Kristopher Packer’s first tour of what would become Polaris High School’s western location was a lot like a before shot on HGTV.
The walls were purple and orange, there wasn’t a commons area and it would take a lot of demolition and remodeling to get the American Fork building to look like a high school.
“When I first walked through, it was one of those fixer upper shows where you are trying to see the potential in it,” said Packer, the school’s principal.
The building was remodeled and ready to see students by the first day of school last month, officially opening the doors of the Alpine School District’s second alternative school.
Polaris High School-West, located at 704 S. Utah Valley Dr. in American Fork, joins the original Polaris High School, which is located on the district’s southern side in Orem.
The western location’s 32,452-square-foot building is being leased at $382,731 a year for the first year of a three-year lease. The building has previously housed three other schools, including Aristotle Charter Academy and the Pioneer High School for the Performing Arts, both of which have closed. It was also the temporary location of the Utah Military Academy Valdez-Peterson Campus before the school moved to a permanent building in Lehi.
The district added a second Polaris High School location as a way to eliminate the lengthy car rides students on its western side faced to get to Orem.
So far, schools are responding. The western location opened with 94 students, and Packer expects it to reach about 200 students by the end of the school year. Most of those referrals are coming from Westlake High School in Saratoga Springs, where Packer was previously an assistant administrator.
“Being at Westlake, I knew we weren’t referring as much because of the distance, and so this has been awesome,” Packer said.
The alternative school offers more terms, shorter classes, a smaller student body and additional one-on-one support. It does not have athletic programs or clubs, but students can use their Polaris High School student IDs to get into events at their referral schools. Packer said that gives its population the option to still get those traditional high school memories if the students want to.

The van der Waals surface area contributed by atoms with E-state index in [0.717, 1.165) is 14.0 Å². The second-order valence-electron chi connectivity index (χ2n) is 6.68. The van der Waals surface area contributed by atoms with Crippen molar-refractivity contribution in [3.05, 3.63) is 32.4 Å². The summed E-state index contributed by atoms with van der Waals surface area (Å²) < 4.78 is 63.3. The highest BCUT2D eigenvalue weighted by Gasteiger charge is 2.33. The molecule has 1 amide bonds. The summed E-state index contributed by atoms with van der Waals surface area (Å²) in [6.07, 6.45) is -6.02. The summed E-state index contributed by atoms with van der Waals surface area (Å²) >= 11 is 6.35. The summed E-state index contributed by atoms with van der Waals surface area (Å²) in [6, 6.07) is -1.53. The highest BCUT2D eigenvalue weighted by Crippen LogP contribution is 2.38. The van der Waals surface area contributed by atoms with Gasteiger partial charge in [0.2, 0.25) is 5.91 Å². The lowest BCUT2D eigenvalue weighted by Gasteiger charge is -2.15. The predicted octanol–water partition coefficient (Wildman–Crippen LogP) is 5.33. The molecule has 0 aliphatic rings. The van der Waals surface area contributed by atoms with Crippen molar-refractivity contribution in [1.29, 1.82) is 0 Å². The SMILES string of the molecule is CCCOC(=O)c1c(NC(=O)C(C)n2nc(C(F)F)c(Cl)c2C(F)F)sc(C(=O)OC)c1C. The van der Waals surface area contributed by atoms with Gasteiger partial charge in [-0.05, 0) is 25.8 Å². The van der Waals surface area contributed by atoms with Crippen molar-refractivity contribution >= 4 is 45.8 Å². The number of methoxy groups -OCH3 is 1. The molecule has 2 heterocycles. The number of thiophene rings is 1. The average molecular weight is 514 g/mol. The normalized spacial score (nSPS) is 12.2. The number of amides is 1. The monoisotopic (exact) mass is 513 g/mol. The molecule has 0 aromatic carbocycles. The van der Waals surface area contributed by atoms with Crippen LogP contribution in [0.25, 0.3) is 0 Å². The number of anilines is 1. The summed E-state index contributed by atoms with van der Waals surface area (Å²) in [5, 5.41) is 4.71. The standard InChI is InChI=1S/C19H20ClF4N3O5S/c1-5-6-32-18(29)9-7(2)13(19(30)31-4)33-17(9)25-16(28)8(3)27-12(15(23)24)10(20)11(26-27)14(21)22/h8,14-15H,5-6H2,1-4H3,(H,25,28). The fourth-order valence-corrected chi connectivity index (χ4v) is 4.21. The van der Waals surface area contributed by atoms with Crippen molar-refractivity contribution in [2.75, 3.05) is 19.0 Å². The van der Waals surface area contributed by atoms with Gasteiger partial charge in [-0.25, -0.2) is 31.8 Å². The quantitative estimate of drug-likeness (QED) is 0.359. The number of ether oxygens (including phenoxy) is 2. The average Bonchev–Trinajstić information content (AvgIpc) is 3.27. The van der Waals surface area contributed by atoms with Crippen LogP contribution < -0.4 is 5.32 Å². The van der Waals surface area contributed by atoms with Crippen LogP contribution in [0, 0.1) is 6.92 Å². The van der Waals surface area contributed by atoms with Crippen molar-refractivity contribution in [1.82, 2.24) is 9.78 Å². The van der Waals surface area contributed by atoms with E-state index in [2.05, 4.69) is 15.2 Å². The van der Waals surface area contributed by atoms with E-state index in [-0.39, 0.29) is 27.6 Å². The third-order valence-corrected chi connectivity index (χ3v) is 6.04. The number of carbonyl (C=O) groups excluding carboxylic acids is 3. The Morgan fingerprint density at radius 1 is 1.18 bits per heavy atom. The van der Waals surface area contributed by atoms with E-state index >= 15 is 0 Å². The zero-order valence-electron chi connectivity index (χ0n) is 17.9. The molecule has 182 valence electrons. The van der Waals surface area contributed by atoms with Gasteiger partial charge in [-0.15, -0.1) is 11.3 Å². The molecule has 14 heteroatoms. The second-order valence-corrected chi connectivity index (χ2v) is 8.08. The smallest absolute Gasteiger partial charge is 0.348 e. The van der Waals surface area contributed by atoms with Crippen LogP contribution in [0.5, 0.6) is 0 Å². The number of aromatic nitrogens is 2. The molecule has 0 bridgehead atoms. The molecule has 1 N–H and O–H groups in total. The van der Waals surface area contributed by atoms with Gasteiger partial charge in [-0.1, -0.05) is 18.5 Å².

The smaller environment has led to a close group of dedicated teachers who have cheered on the school’s process, like when it got its copy machine, or been onboard even with the ambiguity that comes with joining a new school.
The school looked to hire teachers who had experience in their subject areas, but also in other fields, such as mental health. The school has a social worker, a psychologist and built-in mental health support for students.
The result is a group of teachers who believe in the school’s model — and its students. At lunch, students will join students in the commons.
“We have a faculty room, but teachers have chosen to come out and sit with the students,” said Lorrie Crandall, the school’s assistant principal.
Crandall, a former school psychologist, met Packer when they were both on Westlake High School’s staff. They plan to travel to different schools in the area to educate them about the new western location and explain to students that Polaris High School isn’t second best, but could be best for them.
“We aren’t meant to replace anything, but be a great alternative for students who need that,” Crandall said.
Packer hopes the commons area, which has cafe-style seating and multiple electrical outlets, will make the school feel more like a college. The school is also trying to meet students where they are, and plans to create a mini skate park there, along with offer basketball and Spikeball. The media center will also have a gaming system and board games.
When his students make the teams at their home high schools, Packer goes to the games. He said it’s a way to celebrate the students and hopes other students try out.
Crandall said it’s one of the ways Packer shows he cares for the students. When there’s an issue with a student, she said he works to establish relationships first before addressing the problem.
“That’s totally his nature, that is totally him, and I think that is what makes him fit as the principal for this type of school so well,” Crandall said.